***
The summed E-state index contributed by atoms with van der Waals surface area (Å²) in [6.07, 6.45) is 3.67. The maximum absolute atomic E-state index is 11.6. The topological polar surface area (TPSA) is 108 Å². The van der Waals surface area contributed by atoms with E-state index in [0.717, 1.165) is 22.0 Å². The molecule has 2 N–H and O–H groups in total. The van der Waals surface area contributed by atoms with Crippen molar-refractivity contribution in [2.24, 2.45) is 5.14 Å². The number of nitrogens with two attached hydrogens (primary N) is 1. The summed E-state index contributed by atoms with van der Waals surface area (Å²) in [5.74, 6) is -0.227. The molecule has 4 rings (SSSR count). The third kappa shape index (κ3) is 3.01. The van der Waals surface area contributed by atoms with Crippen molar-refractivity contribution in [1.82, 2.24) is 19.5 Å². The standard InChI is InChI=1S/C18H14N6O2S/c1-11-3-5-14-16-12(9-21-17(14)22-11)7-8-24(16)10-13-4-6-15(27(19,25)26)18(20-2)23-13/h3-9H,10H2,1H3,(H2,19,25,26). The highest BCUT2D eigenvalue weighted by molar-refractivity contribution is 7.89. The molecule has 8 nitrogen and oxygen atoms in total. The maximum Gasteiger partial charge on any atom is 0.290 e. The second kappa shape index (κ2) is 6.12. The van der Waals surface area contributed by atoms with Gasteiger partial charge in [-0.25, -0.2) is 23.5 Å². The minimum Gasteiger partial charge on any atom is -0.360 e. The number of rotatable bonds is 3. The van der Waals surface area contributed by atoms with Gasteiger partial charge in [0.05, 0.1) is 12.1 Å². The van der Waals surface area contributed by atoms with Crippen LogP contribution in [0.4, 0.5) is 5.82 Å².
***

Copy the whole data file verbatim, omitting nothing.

The summed E-state index contributed by atoms with van der Waals surface area (Å²) in [6.07, 6.45) is 3.67. The maximum absolute atomic E-state index is 11.6. The topological polar surface area (TPSA) is 108 Å². The van der Waals surface area contributed by atoms with E-state index in [0.717, 1.165) is 22.0 Å². The molecule has 2 N–H and O–H groups in total. The van der Waals surface area contributed by atoms with Crippen molar-refractivity contribution in [2.24, 2.45) is 5.14 Å². The number of nitrogens with two attached hydrogens (primary N) is 1. The summed E-state index contributed by atoms with van der Waals surface area (Å²) in [5.74, 6) is -0.227. The molecule has 4 rings (SSSR count). The third kappa shape index (κ3) is 3.01. The van der Waals surface area contributed by atoms with Crippen molar-refractivity contribution in [1.82, 2.24) is 19.5 Å². The standard InChI is InChI=1S/C18H14N6O2S/c1-11-3-5-14-16-12(9-21-17(14)22-11)7-8-24(16)10-13-4-6-15(27(19,25)26)18(20-2)23-13/h3-9H,10H2,1H3,(H2,19,25,26). The highest BCUT2D eigenvalue weighted by molar-refractivity contribution is 7.89. The molecule has 8 nitrogen and oxygen atoms in total. The maximum Gasteiger partial charge on any atom is 0.290 e. The second kappa shape index (κ2) is 6.12. The van der Waals surface area contributed by atoms with Gasteiger partial charge in [-0.25, -0.2) is 23.5 Å². The minimum Gasteiger partial charge on any atom is -0.360 e. The number of rotatable bonds is 3. The van der Waals surface area contributed by atoms with Gasteiger partial charge in [0.05, 0.1) is 12.1 Å². The van der Waals surface area contributed by atoms with Crippen LogP contribution in [0.4, 0.5) is 5.82 Å².